Oral Health Rollover. On Monday, CHEAC presented our stakeholder request to rollover unexpended funding to subsequent fiscal years before the Assembly Budget Subcommittee No. 1 on Health and Human Services. CHEAC has been working with a coalition of partners consisting of the California Dental Association, California Health+ Advocates, California Pan-Ethnic Health Network, Children Now, The Children’s Partnership, and the University of Pacific Dugoni School of Dentistry Pacific Center for Special Care. The proposal had a noticeable show of support in committee from coalition partners, CSAC, and others. While there were no questions regarding the proposal, Assembly Member Joaquin Arambula, Chair of the Subcommittee, indicated his support for the proposal and agreement, that in keeping with the original intent of the Proposition, the funding should continue to be made available to local health departments. No action was taken at this time.
340B Program Elimination. The Administration’s proposal to eliminate the 340B Drug Purchasing Program in Medi-Cal was also heard in Assembly Budget Subcommittee No. 1 on Health and Human Services. Rene Mollow, Deputy Director for Health Care Benefits and Eligibility at the Department of Health Care Services (DHCS), presented the proposal as necessary to comply with federal regulations and indicated that their continued work to build a savings estimate associated with the proposal. The Department and indicated their intent to include saving projections in the May Revision. There was a strong display of opposition, including CHEAC and our other county partners – CSAC, CAPH and CBHDA, individual counties, hospitals and clinics, and specialty care centers.
Assembly Member Blanca Rubio raised concerns with communities that would be impacted, even despite a potential augmentation to that could be considered to minimize the impact. She noted that the elimination seemed premature and encouraged the Administration to work with stakeholders to find alternative solutions for coming into compliance.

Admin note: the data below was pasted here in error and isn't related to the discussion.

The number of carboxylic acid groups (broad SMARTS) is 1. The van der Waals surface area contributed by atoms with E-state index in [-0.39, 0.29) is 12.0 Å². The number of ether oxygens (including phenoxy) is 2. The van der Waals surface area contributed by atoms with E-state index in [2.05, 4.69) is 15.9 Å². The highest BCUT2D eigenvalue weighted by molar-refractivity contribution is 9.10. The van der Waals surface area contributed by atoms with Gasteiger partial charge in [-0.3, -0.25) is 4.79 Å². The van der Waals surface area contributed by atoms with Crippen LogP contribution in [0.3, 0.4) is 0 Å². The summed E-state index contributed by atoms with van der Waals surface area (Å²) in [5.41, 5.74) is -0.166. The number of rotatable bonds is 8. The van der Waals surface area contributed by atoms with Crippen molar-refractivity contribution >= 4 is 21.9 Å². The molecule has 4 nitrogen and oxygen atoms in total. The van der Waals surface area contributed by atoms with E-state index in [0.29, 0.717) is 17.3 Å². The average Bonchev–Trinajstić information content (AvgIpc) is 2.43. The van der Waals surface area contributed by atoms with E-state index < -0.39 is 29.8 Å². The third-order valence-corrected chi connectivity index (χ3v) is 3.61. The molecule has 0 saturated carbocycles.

Assembly Member Arambula underscored many of Assembly Member Rubio’s comments and further noted that the federal law does not require elimination, but instead requires accountability and program integrity. He also mentioned that had he had a quorum, he may have asked for an action on the proposal at that time. He too urged the Administration to find an alternative that would be best for the state. No action was taken.
CHEAC, in partnership with CAPH/SNI, CSAC, and CBHDA, will be hosting a Whole Person Care (WPC) Data Sharing Convening on Tuesday, May 22 from 9:30 am – 4:00 pm at the Hilton Hotel – Oakland Airport. The convening will bring together WPC leads, behavioral health leads, county counsel, and other team members to share legal, technological, and cultural solutions that facilitate the exchange of WPC data and improve overall care integration.
Faculty from the law firm of Pillsbury Winthrop Shaw Pittman LLP and the IT consulting firm Intrepid Ascent will present tools to improve data sharing and will be available throughout the day to provide legal and technical expertise. The convening is generously sponsored by the California Health Care Foundation (CHCF) and is not part of the state-led WPC learning collaborative.
Registration is due by May 15. Additional information and registration are available here.